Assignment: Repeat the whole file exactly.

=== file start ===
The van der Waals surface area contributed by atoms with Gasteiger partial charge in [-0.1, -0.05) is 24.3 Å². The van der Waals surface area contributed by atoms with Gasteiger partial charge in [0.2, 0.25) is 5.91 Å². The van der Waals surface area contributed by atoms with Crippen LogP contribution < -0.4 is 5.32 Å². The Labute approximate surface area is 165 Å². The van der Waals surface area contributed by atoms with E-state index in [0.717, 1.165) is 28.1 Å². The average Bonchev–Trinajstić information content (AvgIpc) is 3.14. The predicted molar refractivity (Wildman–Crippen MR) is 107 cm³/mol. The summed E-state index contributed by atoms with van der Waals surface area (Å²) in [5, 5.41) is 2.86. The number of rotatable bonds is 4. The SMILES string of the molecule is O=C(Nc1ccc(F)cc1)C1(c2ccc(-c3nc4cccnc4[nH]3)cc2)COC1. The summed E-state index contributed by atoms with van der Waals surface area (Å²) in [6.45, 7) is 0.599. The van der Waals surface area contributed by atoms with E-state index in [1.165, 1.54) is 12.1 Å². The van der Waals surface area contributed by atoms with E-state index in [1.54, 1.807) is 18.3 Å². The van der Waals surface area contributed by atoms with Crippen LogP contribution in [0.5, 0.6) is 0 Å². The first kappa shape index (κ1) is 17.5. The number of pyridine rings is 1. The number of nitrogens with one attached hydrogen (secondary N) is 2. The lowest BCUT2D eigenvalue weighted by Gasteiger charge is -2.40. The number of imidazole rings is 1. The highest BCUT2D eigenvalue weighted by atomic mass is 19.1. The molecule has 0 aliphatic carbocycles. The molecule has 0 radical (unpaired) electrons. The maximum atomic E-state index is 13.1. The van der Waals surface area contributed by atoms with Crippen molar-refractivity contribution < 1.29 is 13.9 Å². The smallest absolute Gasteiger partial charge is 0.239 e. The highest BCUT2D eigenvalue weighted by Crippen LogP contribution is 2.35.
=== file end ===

The van der Waals surface area contributed by atoms with Gasteiger partial charge in [-0.1, -0.05) is 24.3 Å². The van der Waals surface area contributed by atoms with Gasteiger partial charge in [0.2, 0.25) is 5.91 Å². The van der Waals surface area contributed by atoms with Crippen LogP contribution < -0.4 is 5.32 Å². The Labute approximate surface area is 165 Å². The van der Waals surface area contributed by atoms with E-state index in [0.717, 1.165) is 28.1 Å². The average Bonchev–Trinajstić information content (AvgIpc) is 3.14. The predicted molar refractivity (Wildman–Crippen MR) is 107 cm³/mol. The summed E-state index contributed by atoms with van der Waals surface area (Å²) in [5, 5.41) is 2.86. The number of rotatable bonds is 4. The SMILES string of the molecule is O=C(Nc1ccc(F)cc1)C1(c2ccc(-c3nc4cccnc4[nH]3)cc2)COC1. The summed E-state index contributed by atoms with van der Waals surface area (Å²) in [6.45, 7) is 0.599. The van der Waals surface area contributed by atoms with E-state index in [1.165, 1.54) is 12.1 Å². The van der Waals surface area contributed by atoms with E-state index in [1.54, 1.807) is 18.3 Å². The van der Waals surface area contributed by atoms with Crippen LogP contribution in [0.5, 0.6) is 0 Å². The first kappa shape index (κ1) is 17.5. The number of pyridine rings is 1. The number of nitrogens with one attached hydrogen (secondary N) is 2. The lowest BCUT2D eigenvalue weighted by Gasteiger charge is -2.40. The number of imidazole rings is 1. The highest BCUT2D eigenvalue weighted by atomic mass is 19.1. The molecule has 0 aliphatic carbocycles. The molecule has 0 radical (unpaired) electrons. The maximum atomic E-state index is 13.1. The van der Waals surface area contributed by atoms with Crippen molar-refractivity contribution < 1.29 is 13.9 Å². The smallest absolute Gasteiger partial charge is 0.239 e. The highest BCUT2D eigenvalue weighted by Crippen LogP contribution is 2.35.